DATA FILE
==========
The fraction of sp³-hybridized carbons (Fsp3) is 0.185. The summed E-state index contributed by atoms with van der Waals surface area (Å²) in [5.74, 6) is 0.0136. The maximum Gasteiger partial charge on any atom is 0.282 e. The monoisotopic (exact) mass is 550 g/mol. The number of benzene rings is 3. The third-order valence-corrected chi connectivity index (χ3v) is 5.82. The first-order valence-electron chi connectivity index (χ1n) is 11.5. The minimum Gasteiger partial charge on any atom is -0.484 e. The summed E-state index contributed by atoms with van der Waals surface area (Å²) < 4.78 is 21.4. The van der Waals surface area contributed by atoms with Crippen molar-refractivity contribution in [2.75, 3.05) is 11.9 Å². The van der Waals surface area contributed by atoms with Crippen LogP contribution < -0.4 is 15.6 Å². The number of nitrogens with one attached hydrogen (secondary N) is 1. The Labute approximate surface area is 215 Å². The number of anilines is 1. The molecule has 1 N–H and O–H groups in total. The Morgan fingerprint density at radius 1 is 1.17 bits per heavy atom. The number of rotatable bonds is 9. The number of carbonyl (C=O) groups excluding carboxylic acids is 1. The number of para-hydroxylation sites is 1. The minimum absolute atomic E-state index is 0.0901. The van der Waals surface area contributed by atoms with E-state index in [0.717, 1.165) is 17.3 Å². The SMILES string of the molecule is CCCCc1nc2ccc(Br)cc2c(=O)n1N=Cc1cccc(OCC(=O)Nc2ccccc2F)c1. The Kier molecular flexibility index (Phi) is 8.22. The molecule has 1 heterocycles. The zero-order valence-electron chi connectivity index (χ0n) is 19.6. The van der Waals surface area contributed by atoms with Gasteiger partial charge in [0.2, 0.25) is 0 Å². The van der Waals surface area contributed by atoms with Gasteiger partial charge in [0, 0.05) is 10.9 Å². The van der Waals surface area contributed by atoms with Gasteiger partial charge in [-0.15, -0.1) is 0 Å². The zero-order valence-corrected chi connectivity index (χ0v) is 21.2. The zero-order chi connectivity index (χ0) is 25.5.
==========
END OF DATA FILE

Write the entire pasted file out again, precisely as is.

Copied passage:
The fraction of sp³-hybridized carbons (Fsp3) is 0.185. The summed E-state index contributed by atoms with van der Waals surface area (Å²) in [5.74, 6) is 0.0136. The maximum Gasteiger partial charge on any atom is 0.282 e. The monoisotopic (exact) mass is 550 g/mol. The number of benzene rings is 3. The third-order valence-corrected chi connectivity index (χ3v) is 5.82. The first-order valence-electron chi connectivity index (χ1n) is 11.5. The minimum Gasteiger partial charge on any atom is -0.484 e. The summed E-state index contributed by atoms with van der Waals surface area (Å²) < 4.78 is 21.4. The van der Waals surface area contributed by atoms with Crippen molar-refractivity contribution in [2.75, 3.05) is 11.9 Å². The van der Waals surface area contributed by atoms with Crippen LogP contribution < -0.4 is 15.6 Å². The number of nitrogens with one attached hydrogen (secondary N) is 1. The Labute approximate surface area is 215 Å². The number of anilines is 1. The molecule has 1 N–H and O–H groups in total. The Morgan fingerprint density at radius 1 is 1.17 bits per heavy atom. The number of rotatable bonds is 9. The number of carbonyl (C=O) groups excluding carboxylic acids is 1. The number of para-hydroxylation sites is 1. The minimum absolute atomic E-state index is 0.0901. The van der Waals surface area contributed by atoms with E-state index in [0.717, 1.165) is 17.3 Å². The SMILES string of the molecule is CCCCc1nc2ccc(Br)cc2c(=O)n1N=Cc1cccc(OCC(=O)Nc2ccccc2F)c1. The Kier molecular flexibility index (Phi) is 8.22. The molecule has 1 heterocycles. The zero-order valence-electron chi connectivity index (χ0n) is 19.6. The van der Waals surface area contributed by atoms with Gasteiger partial charge in [0.2, 0.25) is 0 Å². The van der Waals surface area contributed by atoms with Gasteiger partial charge in [0, 0.05) is 10.9 Å². The van der Waals surface area contributed by atoms with Gasteiger partial charge in [-0.15, -0.1) is 0 Å². The zero-order valence-corrected chi connectivity index (χ0v) is 21.2. The zero-order chi connectivity index (χ0) is 25.5.